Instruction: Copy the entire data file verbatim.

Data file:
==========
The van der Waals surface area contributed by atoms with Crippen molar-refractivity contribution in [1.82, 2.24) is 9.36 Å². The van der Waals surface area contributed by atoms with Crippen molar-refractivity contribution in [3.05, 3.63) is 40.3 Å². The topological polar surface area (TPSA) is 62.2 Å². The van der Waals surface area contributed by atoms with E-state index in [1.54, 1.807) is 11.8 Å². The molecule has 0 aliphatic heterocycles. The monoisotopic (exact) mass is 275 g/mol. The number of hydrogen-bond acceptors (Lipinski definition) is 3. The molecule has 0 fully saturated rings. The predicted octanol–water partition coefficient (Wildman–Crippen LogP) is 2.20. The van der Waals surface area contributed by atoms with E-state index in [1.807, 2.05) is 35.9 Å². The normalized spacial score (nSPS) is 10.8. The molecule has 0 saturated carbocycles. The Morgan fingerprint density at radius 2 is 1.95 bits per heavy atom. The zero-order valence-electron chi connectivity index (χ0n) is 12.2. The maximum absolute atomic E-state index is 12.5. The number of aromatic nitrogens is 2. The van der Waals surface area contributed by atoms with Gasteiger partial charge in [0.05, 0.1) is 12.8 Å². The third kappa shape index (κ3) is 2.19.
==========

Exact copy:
The van der Waals surface area contributed by atoms with Crippen molar-refractivity contribution in [1.82, 2.24) is 9.36 Å². The van der Waals surface area contributed by atoms with Crippen molar-refractivity contribution in [3.05, 3.63) is 40.3 Å². The topological polar surface area (TPSA) is 62.2 Å². The van der Waals surface area contributed by atoms with E-state index in [1.54, 1.807) is 11.8 Å². The molecule has 0 aliphatic heterocycles. The monoisotopic (exact) mass is 275 g/mol. The number of hydrogen-bond acceptors (Lipinski definition) is 3. The molecule has 0 fully saturated rings. The predicted octanol–water partition coefficient (Wildman–Crippen LogP) is 2.20. The van der Waals surface area contributed by atoms with E-state index in [1.807, 2.05) is 35.9 Å². The normalized spacial score (nSPS) is 10.8. The molecule has 0 saturated carbocycles. The Morgan fingerprint density at radius 2 is 1.95 bits per heavy atom. The zero-order valence-electron chi connectivity index (χ0n) is 12.2. The maximum absolute atomic E-state index is 12.5. The number of aromatic nitrogens is 2. The van der Waals surface area contributed by atoms with Gasteiger partial charge in [0.05, 0.1) is 12.8 Å². The third kappa shape index (κ3) is 2.19.